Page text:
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Money Drain: Canadian Families and Entrepreneurs are Fleeing for Better Climes

Having assets in safe jurisdictions outside your country of residence is part of the solution for long-lasting wealth

“Rule No.1: Never lose money.” – Warren Buffett

What are the secrets to generational wealth? Is it that someone in the family created so much wealth that it’s impossible to spend or lose? Is it having the best investments, whether that’s real estate, stocks, venture capital or crypto? Does having the proper trust structure keep the heirs from spending the wealth unwisely? Or is aggressive tax planning the secret ingredient to the recipe?

These questions have been frequently heard in North America and Europe for the past seven decades, but other parts of the world such as Cuba, North Korea, China, Venezuela and former members of the Soviet Union have felt the effects of totalitarian regimes that have stolen many families’ wealth.

Other families have maintained their wealth since the 1700s. For example, the Rothschilds family has lived through the French Revolution, First World War, Holocaust and Second World War. If all their assets had been located in one country at a critical point in history, the family could have been wiped out. It’s clear, therefore, that part of the solution for long-lasting wealth is having assets in (safe) jurisdictions outside your country of residence. This is a form of diversification. Some of a family’s financial wealth may be lost during periods of uncertainty, but there is still enough to continue or start new ventures.

Many in the financial industry speak of diversification across asset classes such as stocks (Canada vs. global), bonds and alternative investments like real estate, private equity and even crypto, but what many forget is jurisdiction risk.

Canada since its inception in 1867 has been a beacon for hard-working individuals and families from around the world. Our rule of law and lack of corruption made Canada a sought-after place to raise a family, work or create a business. Could things change to such a degree that the risk of forfeiture of assets to the Crown becomes a significant risk? No.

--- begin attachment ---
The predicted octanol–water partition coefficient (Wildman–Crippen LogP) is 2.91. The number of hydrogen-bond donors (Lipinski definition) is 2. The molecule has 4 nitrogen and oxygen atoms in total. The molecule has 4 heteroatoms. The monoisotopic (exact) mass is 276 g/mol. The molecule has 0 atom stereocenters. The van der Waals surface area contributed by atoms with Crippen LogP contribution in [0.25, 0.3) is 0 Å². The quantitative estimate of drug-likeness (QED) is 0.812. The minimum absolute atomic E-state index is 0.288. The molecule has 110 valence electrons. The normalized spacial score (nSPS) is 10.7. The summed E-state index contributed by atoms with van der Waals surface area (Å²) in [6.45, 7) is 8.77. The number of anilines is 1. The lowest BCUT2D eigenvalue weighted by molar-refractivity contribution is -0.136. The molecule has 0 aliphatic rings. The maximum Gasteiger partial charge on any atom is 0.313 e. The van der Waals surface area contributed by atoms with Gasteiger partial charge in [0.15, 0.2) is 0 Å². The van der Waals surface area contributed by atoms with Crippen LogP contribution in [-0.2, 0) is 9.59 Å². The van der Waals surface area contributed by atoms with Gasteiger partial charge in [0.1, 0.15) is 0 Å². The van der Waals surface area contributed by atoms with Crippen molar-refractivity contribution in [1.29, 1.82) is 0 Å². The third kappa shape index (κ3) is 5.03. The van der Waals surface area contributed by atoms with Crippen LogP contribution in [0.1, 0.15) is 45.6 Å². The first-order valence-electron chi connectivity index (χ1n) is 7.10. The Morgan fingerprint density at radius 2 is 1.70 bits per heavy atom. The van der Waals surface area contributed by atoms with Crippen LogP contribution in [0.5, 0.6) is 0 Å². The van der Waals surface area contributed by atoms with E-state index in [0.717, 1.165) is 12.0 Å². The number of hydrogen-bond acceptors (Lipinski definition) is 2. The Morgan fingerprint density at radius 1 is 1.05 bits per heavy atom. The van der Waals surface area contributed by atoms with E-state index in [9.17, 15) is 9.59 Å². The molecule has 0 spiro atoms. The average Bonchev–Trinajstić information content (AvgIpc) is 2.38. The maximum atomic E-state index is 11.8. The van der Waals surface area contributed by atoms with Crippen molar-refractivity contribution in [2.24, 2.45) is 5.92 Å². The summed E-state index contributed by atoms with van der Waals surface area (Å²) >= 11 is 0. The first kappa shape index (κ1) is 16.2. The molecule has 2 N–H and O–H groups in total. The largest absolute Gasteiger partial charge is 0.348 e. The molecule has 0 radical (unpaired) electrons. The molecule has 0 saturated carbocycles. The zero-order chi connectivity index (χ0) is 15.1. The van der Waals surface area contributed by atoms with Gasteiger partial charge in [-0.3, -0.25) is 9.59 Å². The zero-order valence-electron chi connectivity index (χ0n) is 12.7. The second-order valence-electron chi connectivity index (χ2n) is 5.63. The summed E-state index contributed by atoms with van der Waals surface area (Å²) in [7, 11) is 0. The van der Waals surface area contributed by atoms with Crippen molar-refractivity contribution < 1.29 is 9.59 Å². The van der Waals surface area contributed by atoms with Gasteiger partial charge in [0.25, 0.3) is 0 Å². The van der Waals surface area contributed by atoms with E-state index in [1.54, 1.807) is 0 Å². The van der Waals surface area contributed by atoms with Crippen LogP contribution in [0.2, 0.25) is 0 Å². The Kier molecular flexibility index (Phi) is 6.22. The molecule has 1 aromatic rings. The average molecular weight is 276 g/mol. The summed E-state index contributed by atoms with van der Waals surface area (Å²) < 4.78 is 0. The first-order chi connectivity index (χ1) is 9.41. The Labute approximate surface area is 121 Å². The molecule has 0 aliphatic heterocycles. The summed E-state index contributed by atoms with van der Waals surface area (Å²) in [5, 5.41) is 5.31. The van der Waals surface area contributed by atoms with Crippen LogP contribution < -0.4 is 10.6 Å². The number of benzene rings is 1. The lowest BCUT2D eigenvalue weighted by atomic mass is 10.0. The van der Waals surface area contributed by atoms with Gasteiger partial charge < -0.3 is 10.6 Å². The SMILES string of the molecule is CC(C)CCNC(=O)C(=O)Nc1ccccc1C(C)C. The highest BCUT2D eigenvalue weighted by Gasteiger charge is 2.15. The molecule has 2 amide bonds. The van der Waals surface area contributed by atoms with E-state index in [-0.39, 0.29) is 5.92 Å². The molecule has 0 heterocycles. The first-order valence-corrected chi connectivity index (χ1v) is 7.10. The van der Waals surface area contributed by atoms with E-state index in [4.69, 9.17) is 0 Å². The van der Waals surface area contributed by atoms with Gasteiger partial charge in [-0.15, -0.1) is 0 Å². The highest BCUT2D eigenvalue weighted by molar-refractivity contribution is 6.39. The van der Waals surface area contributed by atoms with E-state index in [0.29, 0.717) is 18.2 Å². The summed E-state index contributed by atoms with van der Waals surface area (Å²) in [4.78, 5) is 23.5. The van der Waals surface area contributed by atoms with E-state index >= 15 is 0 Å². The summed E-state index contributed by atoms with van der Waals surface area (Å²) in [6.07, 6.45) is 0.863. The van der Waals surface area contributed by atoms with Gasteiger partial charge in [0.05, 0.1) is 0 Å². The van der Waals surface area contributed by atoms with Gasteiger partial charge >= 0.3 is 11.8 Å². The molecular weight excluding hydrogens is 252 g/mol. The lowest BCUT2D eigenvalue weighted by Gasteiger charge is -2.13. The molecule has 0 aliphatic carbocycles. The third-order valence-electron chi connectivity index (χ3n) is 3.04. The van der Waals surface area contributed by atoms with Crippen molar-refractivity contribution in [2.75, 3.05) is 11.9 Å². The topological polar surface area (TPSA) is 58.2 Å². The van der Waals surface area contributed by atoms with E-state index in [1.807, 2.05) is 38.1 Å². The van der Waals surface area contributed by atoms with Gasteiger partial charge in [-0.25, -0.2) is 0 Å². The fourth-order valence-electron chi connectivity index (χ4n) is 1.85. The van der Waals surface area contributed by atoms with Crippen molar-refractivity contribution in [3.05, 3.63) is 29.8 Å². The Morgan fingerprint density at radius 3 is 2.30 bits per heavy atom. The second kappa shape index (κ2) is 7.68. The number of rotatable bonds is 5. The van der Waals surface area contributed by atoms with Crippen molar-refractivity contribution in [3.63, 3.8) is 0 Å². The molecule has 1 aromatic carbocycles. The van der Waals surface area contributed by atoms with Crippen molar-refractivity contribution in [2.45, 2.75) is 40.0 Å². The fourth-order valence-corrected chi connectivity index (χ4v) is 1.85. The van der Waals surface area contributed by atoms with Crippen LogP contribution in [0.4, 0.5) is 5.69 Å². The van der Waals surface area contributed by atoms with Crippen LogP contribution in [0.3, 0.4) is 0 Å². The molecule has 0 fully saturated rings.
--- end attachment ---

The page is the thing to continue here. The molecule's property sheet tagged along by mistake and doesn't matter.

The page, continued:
However, the path is obfuscated because the risks are significant: a combination of progressive and high taxation along with a significant overstep in regulations and the loss of the individual’s rights and freedoms. This is akin to the story of the frog being slowly boiled. By the time he feels uncomfortable, it’s already too late to jump out.

That leads us to these current times. I’ve seen an exodus of family enterprises and entrepreneurs from Canada during the past few years and the flow is getting faster. These families have been moving human and financial capital to safer climes.

These aren’t a bunch of trust-fund babies, but individuals who can see opportunity and devote their efforts to it. Sometimes they win, sometimes they lose, but what they have is a good understanding of the risks.

For families of meaningful wealth, we’re not suggesting the use of ultra-secretive, low-tax, offshore jurisdictions, which, due to the Common Reporting Standard (CRS) have become much less secretive. For the record, the United States is becoming the most significant offshore location in the world because it is not a member of CRS, even though it has meaningful income taxes.

What should be completed is a thoughtful analysis of various countries, the pros and cons of them, with the objective being to determine if there are better countries where the ownership of an investment should reside and where the wealth creator should hold a passport or live. The key to success is to never lose money. As Warren Buffett’s Rule No. 2 states: “Never forget rule No.1”

Arthur Salzer is CEO and Co-Chief Investment Officer at Northland Wealth Management.

Article originally appeared on Mar 08, 2022


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